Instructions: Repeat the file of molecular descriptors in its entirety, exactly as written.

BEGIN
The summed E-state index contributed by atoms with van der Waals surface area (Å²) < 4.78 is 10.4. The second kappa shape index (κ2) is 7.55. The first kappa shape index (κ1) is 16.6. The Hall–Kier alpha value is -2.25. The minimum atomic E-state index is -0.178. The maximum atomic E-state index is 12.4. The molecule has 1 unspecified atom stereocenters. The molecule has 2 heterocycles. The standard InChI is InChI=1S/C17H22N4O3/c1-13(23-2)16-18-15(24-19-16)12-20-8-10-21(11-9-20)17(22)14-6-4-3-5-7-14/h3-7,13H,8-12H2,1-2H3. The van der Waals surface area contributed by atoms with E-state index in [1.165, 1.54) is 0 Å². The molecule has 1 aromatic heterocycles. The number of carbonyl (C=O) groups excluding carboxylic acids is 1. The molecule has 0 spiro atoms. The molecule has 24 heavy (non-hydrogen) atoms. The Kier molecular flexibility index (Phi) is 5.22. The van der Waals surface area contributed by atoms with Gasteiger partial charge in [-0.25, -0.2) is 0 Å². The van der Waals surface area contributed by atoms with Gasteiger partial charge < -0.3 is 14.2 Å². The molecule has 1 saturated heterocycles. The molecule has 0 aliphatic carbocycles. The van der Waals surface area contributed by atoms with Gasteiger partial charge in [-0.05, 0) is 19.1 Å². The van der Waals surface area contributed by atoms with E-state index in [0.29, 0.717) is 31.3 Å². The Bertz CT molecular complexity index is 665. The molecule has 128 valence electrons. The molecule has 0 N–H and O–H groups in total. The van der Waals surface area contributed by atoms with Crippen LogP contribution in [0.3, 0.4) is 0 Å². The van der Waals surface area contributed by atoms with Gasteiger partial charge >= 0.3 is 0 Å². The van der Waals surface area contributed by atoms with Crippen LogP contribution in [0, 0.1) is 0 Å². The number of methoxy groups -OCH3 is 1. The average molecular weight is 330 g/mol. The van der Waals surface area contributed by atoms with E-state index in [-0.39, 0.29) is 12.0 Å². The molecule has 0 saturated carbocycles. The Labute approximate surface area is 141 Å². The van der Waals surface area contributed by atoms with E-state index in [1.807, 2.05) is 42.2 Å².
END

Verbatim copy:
The summed E-state index contributed by atoms with van der Waals surface area (Å²) < 4.78 is 10.4. The second kappa shape index (κ2) is 7.55. The first kappa shape index (κ1) is 16.6. The Hall–Kier alpha value is -2.25. The minimum atomic E-state index is -0.178. The maximum atomic E-state index is 12.4. The molecule has 1 unspecified atom stereocenters. The molecule has 2 heterocycles. The standard InChI is InChI=1S/C17H22N4O3/c1-13(23-2)16-18-15(24-19-16)12-20-8-10-21(11-9-20)17(22)14-6-4-3-5-7-14/h3-7,13H,8-12H2,1-2H3. The van der Waals surface area contributed by atoms with E-state index in [1.165, 1.54) is 0 Å². The molecule has 1 aromatic heterocycles. The number of carbonyl (C=O) groups excluding carboxylic acids is 1. The molecule has 0 spiro atoms. The molecule has 24 heavy (non-hydrogen) atoms. The Kier molecular flexibility index (Phi) is 5.22. The van der Waals surface area contributed by atoms with Gasteiger partial charge in [-0.25, -0.2) is 0 Å². The van der Waals surface area contributed by atoms with Gasteiger partial charge < -0.3 is 14.2 Å². The molecule has 1 saturated heterocycles. The molecule has 0 aliphatic carbocycles. The van der Waals surface area contributed by atoms with Gasteiger partial charge in [-0.05, 0) is 19.1 Å². The van der Waals surface area contributed by atoms with E-state index in [0.29, 0.717) is 31.3 Å². The Bertz CT molecular complexity index is 665. The molecule has 128 valence electrons. The molecule has 0 N–H and O–H groups in total. The van der Waals surface area contributed by atoms with Crippen LogP contribution in [0.3, 0.4) is 0 Å². The van der Waals surface area contributed by atoms with Gasteiger partial charge >= 0.3 is 0 Å². The van der Waals surface area contributed by atoms with Crippen LogP contribution in [0, 0.1) is 0 Å². The number of methoxy groups -OCH3 is 1. The average molecular weight is 330 g/mol. The van der Waals surface area contributed by atoms with E-state index in [-0.39, 0.29) is 12.0 Å². The molecule has 0 saturated carbocycles. The Labute approximate surface area is 141 Å². The van der Waals surface area contributed by atoms with E-state index in [1.807, 2.05) is 42.2 Å².